By TOM GODFREY
Justice services students from Centennial College have raised $4,000 to help with the purchase of a bus by a local charity to take kids and their moms to visit loved ones who are incarcerated in Toronto-area jails.
The funds were donated to F.E.A.T. for Children of Incarcerated Parents, which has been operated for more than three years by Derek Reid and his daughter, Jessica, on a shoestring budget.
The non-profit service has been raising funds to replace its aging 24-seat bus that is used daily for programs or to transport children, mothers and families to visit mostly fathers held in custody for immigration or criminal offences.
Reid was presented with a cheque this week at the Scarborough college, whose students took part in “It takes a Village” initiative to help the children get a better start in life.
“This is really touching and rewarding for us,” an emotional Reid told Share. “It is very encouraging to see these students take the time from their studies to help families.”
He said the students chose to help F.E.A.T. and spent a lot of time and effort on the fundraising project.
“We are very fortunate and encouraged by this show of support,” said Reid. “This will go a long way in helping the families we serve.”
He said the amount brings to $40,000 what has been collected so far to purchase the $70,000 bus.
College president, Ann Buller; area councillor, Ron Moeser and a number of students were on hand to show their support for the service that helps keep families together.
Professor Shelley Upshaw, of the Community and Justice Service Program, said about 100 students took part in fundraising events every Monday night by holding raffles, draws and even staging “Looney Mondays”.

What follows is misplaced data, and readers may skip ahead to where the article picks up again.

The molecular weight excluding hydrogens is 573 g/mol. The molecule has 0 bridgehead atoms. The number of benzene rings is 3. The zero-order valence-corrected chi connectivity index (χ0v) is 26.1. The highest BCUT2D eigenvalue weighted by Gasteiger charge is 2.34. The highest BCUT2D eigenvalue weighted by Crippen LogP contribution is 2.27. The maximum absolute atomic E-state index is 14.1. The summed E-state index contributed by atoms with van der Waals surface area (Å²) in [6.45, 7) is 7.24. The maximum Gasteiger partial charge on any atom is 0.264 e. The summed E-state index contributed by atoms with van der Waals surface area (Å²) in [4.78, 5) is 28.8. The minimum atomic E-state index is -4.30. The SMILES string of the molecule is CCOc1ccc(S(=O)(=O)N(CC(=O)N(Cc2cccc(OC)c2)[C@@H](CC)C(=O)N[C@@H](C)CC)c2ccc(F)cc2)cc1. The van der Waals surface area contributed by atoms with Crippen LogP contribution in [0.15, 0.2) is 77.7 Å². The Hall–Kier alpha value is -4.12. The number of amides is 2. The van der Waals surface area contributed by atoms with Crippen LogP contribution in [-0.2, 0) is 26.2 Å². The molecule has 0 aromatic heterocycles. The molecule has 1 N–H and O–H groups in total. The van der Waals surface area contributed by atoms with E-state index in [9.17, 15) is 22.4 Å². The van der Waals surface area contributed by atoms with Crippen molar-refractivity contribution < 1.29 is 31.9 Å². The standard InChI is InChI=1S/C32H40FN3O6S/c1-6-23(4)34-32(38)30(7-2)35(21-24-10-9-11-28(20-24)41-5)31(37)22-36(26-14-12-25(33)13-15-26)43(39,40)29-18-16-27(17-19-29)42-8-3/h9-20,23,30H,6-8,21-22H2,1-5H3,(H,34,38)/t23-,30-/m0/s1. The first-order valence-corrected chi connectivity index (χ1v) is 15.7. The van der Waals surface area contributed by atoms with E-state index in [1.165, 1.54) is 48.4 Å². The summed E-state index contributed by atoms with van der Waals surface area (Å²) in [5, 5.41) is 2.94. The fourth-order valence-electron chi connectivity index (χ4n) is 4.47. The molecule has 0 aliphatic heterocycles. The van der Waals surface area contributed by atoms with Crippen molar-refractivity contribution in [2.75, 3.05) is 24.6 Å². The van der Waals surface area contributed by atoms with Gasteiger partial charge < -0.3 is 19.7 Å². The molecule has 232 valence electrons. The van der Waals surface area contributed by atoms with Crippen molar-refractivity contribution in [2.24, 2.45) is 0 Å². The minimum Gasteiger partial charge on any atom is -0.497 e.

“This is really an inspirational story about our youth, the Scarborough community and how you can become the difference,” Upshaw told Share. “Feel-good stories are often overshadowed by stories of crime and deviance.”
She said the students were committed to helping the children and raised the funds in four days.
“This project was originally intended to be a small-scale fundraising initiative but that changed when the entire community joined us to transform the lives of children at risk,” said Upshaw.
She said the project was well-received by community residents, who gave generously.
“We have received an overwhelming response from the community at large in terms of support and donations,” said Upshaw. “The initiative is also receiving good exposure through word of mouth and social media.”
The service, which costs a nominal fee, is popular with families whose loved ones are being held on immigration hold in Lindsay at the Central East Correctional Centre.
The bus makes trips to Lindsay on Mondays and Thursdays so children can see their fathers from behind glass before they are deported from Canada.
“These are really sad visits for the families involved,” said Jessica. “Most of the men held here are facing deportation and may not see their kids or wives for a long time.”
She said the bus travels on the weekends to maximum or medium security institutions that are in locations that usually take a full day to visit from Toronto.
The group helps about 350 families in the GTA, who do not have vehicles or cannot afford the trip with their children. Families are picked up at agreed locations for the trip.
The group has held a number of fundraisers, including one last summer that saw Jessica walking from Toronto to Kingston.
The service also offers free peer mentorship and after-school programming twice weekly in the Jane and Finch community.
F.E.A.T., which stands for Fostering, Empowering, Advocating Together, was established to address the needs of the more than 15,000 children in the GTA who have a parent in the criminal justice system.
The impact of parental incarceration on children can be devastating, workers said, adding children have to cope with family instability, economic insecurity, poor academic performance, stigmatization, as well as compromised self-esteem, trust and sense of security.